I always known that I live with self-shame. It’s been at the core of my being for literally as long as I can remember. It’s what I’ve associated myself with then and what I quite often associate myself with now.
Even with the work that I do on a daily basis to heal, the daily feeling of toxic shame is seemingly endless.
What’s interesting is, and sad at the same time, is that while I knew I lived with shame, I only recently discovered that it’s actually toxic shame.
I say, “sad”, not to intentionally degrade myself but rather to illustrate just how deep these feelings really do go.
There is a really great article from PsychCentral, written in 2013, that talks about what toxic shame is.
Shame is a soul-eating emotion.” Simply, shame feeds on itself. Shame survives in the darkest recesses of one’s insecure, self-loathing and self-doubting mind. Shame needs fear and negativity to survive.
I would respectfully add something to that quote by Psychiatrist Carl Jung, and that is “soul crushing”.
When you realize just how easily is to shame yourself, like a default state of being, it can be so difficult to embrace any type of hope.
No matter how many times people tell you, “Things will get better. You are loved, You are important, You can heal, There is hope”, it can very easily fall on deaf ears. Not intentionally of course; but when shame is so deeply rooted in your being, at a subconscious level, it’s hard to see past anything other than despair.
You work through healing, doing everything you can to the best of your abilities, and while others see progress in you, you only see an unending cycle of despair.
You try and try, doing all you can but shame has such a grip that you continuously draw back into the safety and comfort of what you know. The fact that it’s unhealthy is undeniable, but that doesn’t keep you from running back into it’s open arms.
Shame-based individuals can often be stuck in a self-fulfilling prophecy. Although they desperately want to look at themselves with love and compassion, just like others see them; their core shame keeps them anchored in their world of self-degradation and, ultimately self-sabotage.
As much as they try to break the curse of their core shame, they end up maintaining it.
The seeds of this shame are rooted in early childhood years, specifically for me between 5-10 when the sexual abuse happened, in middle school when the bullying happened, and all during my growing up years living in a home without validation from caregivers.
It’s been said, “now you know and knowing is half the battle”. While that is true in many areas of life, for survivors the real battle is just beginning in that “second half”. Perhaps the hardest part of the battle.
I say that not to minimize the trauma that set the stage for shame, because that was horrific to endure in every way imaginable. Instead though, I want to emphasize just how difficult working through the shame brought on by trauma is.
I’ve asked myself this question many times before, and have been asked by others:
“If you knew just hard this healing journey was, would you ever have embarked on it in the first place?”
A quick answer would likely be, “Yes”, because we know that while it’s difficult, this hard work will one day allow us to reap the benefits of feeling better, having more confidence, and being able to love and accept ourselves.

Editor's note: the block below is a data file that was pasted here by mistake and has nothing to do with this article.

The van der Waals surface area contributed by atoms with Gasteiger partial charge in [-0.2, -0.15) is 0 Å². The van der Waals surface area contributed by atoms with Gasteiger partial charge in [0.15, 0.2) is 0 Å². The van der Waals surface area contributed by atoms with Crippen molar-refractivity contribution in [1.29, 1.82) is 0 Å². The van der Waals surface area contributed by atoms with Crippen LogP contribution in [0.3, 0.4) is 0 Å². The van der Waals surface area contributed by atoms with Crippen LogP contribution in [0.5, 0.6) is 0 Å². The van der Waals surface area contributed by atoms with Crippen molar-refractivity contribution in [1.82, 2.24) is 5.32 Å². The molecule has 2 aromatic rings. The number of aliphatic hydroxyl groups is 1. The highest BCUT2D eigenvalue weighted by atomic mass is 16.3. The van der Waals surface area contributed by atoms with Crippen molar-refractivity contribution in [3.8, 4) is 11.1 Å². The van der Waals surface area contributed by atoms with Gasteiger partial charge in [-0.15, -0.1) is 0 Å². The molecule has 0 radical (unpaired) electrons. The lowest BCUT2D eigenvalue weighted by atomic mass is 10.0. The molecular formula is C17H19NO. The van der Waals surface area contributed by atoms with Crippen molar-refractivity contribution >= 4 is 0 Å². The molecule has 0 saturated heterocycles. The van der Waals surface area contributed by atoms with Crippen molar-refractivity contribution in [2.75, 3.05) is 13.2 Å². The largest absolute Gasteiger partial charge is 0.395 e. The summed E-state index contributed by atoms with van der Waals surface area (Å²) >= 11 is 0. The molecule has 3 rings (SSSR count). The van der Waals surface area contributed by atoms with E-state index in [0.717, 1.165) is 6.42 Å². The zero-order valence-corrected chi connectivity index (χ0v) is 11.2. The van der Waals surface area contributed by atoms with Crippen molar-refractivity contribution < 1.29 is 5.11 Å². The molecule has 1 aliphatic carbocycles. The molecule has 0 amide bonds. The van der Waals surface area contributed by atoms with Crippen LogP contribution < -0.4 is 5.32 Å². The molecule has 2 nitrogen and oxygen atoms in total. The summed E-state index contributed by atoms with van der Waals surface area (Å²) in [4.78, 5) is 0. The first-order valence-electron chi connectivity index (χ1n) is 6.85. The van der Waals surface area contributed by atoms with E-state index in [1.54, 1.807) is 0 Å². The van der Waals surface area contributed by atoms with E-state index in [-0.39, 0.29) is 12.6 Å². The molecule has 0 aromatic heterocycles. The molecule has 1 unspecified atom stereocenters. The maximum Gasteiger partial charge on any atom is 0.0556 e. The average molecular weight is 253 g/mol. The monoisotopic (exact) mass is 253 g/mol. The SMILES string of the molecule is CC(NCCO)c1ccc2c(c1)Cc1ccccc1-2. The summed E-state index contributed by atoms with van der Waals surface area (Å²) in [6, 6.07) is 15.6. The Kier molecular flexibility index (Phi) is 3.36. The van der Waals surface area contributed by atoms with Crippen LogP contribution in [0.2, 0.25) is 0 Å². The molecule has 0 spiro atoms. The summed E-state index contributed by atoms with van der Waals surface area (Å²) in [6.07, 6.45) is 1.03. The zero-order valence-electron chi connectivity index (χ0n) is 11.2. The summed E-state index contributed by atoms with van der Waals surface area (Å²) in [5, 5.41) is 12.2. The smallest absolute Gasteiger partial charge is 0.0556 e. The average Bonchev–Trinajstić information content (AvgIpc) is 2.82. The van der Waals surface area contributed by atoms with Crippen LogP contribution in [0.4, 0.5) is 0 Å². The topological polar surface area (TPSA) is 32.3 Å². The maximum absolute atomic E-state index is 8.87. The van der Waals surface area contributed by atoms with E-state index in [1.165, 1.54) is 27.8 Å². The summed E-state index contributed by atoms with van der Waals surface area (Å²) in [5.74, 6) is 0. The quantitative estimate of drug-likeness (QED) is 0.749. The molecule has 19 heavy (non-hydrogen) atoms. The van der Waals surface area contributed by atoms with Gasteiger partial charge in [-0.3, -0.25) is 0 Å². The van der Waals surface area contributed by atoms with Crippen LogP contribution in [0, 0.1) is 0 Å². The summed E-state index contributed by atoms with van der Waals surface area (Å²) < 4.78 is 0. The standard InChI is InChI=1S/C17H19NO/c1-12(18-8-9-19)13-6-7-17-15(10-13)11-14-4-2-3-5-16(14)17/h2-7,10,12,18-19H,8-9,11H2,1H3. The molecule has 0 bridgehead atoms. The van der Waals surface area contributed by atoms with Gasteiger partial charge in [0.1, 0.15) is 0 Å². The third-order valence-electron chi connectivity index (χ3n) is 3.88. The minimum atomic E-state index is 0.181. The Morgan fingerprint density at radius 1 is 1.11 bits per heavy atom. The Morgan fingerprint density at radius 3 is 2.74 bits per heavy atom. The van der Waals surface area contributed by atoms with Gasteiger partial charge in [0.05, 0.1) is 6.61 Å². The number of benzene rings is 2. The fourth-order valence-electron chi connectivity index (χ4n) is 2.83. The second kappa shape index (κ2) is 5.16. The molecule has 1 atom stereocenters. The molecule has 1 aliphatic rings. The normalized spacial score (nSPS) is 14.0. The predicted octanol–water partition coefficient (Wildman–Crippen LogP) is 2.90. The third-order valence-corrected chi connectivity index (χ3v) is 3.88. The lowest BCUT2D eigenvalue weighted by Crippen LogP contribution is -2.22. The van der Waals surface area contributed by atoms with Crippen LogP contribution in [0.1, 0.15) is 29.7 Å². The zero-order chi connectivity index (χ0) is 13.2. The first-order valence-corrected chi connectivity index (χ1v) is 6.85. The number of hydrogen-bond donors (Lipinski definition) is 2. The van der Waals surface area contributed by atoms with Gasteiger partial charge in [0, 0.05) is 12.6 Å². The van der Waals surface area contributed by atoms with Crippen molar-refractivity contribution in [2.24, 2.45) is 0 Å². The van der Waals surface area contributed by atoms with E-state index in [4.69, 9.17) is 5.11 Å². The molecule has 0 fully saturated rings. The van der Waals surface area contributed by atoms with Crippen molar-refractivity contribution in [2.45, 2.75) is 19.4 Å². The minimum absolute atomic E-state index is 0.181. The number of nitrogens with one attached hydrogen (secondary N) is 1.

Toxic Shame would have us say, “oh hell no”. I was perfectly content feeling miserable. At least it wasn’t so much work and at times so disheartening. Why, because we already felt that way to begin with.
To say that I had a lightbulb moment surrounding Toxic Shame, would be an understatement.
Often times those moments are inspiring, validating, and encouraging. They give us hope because we learned something about ourselves and we can run with it and nourish that new found positive revelation.
Other times, those lightbulb moments feel like they just lit up a whole new room full of insurmountable challenges. That feeling can be extremely difficult to sit with, and feel overwhelming.
I know this because I have experienced it. Maybe you have too?
There aren’t always wonderful words of wisdom and encouragement to fall back on. No positive ending to a therapy or coaching session that makes us feel better. Sometimes it’s all you can do to just hang on and try to keep healing; holding onto that lone thread of hope that is still left.
If a thread is all you have to hold onto right now, friend, then hang on for dear life, and don’t give up. We will hold onto that thread together!
We have to believe there is hope, even when it seems far away.
Yes, keep holding on – we sure need each other. If one of us lets go, the rest of us may do a free fall. I think I’ve struggled with plenty of shame for such a long time. Its gotten much better but every now and then I sit at the table of shame and feast heavily. Good how you put this in words. Some of the statements while they were hard to hear, sometimes they were just enough to help prop me up (within reason because too many feel good statements and my ears turn off) It’s a delicate balance for me.
Holding on that thread with you man, always. If my grip starts to give, I’ll reach out and yours start to give, you do the same.
Thanks Matt. I’m feeling validated to know that after all these years I am not alone in still struggling with shame.
You are most definitely validated Marianne. As you can see it’s a big thing for me as well, and such a daily struggle. Never alone friend! 🙂
So true. Easy to fall back. Healing is work. Deep painful work at times. The reward takes time to see and feel.
Great blog Matt.
How do you heal from toxic shame? What sort of work are you doing? Thanks